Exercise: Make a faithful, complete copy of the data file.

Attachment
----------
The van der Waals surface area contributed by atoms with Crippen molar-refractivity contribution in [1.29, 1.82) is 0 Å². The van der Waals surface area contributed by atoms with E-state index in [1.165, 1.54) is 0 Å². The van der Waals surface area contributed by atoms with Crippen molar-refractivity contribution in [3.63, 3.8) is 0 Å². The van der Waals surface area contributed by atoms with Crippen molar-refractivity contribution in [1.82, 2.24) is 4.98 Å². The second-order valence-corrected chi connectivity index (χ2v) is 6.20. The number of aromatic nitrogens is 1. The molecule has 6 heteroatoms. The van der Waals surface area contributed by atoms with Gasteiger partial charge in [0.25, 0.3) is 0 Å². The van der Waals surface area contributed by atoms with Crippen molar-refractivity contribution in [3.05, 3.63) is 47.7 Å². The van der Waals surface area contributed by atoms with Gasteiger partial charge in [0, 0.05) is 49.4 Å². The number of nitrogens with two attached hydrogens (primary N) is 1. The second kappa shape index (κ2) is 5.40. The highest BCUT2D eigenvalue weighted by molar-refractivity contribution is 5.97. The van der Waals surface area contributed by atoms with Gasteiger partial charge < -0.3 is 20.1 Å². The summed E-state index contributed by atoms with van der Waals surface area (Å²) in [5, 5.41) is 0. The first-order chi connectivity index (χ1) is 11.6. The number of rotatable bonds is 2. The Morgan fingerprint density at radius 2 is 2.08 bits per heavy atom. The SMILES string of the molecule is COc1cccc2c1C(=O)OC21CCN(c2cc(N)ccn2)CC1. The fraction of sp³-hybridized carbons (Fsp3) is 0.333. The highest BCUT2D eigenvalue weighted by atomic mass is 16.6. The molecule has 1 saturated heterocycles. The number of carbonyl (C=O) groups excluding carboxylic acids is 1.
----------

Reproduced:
The van der Waals surface area contributed by atoms with Crippen molar-refractivity contribution in [1.29, 1.82) is 0 Å². The van der Waals surface area contributed by atoms with E-state index in [1.165, 1.54) is 0 Å². The van der Waals surface area contributed by atoms with Crippen molar-refractivity contribution in [3.63, 3.8) is 0 Å². The van der Waals surface area contributed by atoms with Crippen molar-refractivity contribution in [1.82, 2.24) is 4.98 Å². The second-order valence-corrected chi connectivity index (χ2v) is 6.20. The number of aromatic nitrogens is 1. The molecule has 6 heteroatoms. The van der Waals surface area contributed by atoms with Gasteiger partial charge in [0.25, 0.3) is 0 Å². The van der Waals surface area contributed by atoms with Crippen molar-refractivity contribution in [3.05, 3.63) is 47.7 Å². The van der Waals surface area contributed by atoms with Gasteiger partial charge in [0, 0.05) is 49.4 Å². The number of nitrogens with two attached hydrogens (primary N) is 1. The second kappa shape index (κ2) is 5.40. The highest BCUT2D eigenvalue weighted by molar-refractivity contribution is 5.97. The van der Waals surface area contributed by atoms with Gasteiger partial charge < -0.3 is 20.1 Å². The summed E-state index contributed by atoms with van der Waals surface area (Å²) in [5, 5.41) is 0. The first-order chi connectivity index (χ1) is 11.6. The number of rotatable bonds is 2. The Morgan fingerprint density at radius 2 is 2.08 bits per heavy atom. The SMILES string of the molecule is COc1cccc2c1C(=O)OC21CCN(c2cc(N)ccn2)CC1. The fraction of sp³-hybridized carbons (Fsp3) is 0.333. The highest BCUT2D eigenvalue weighted by atomic mass is 16.6. The molecule has 1 saturated heterocycles. The number of carbonyl (C=O) groups excluding carboxylic acids is 1.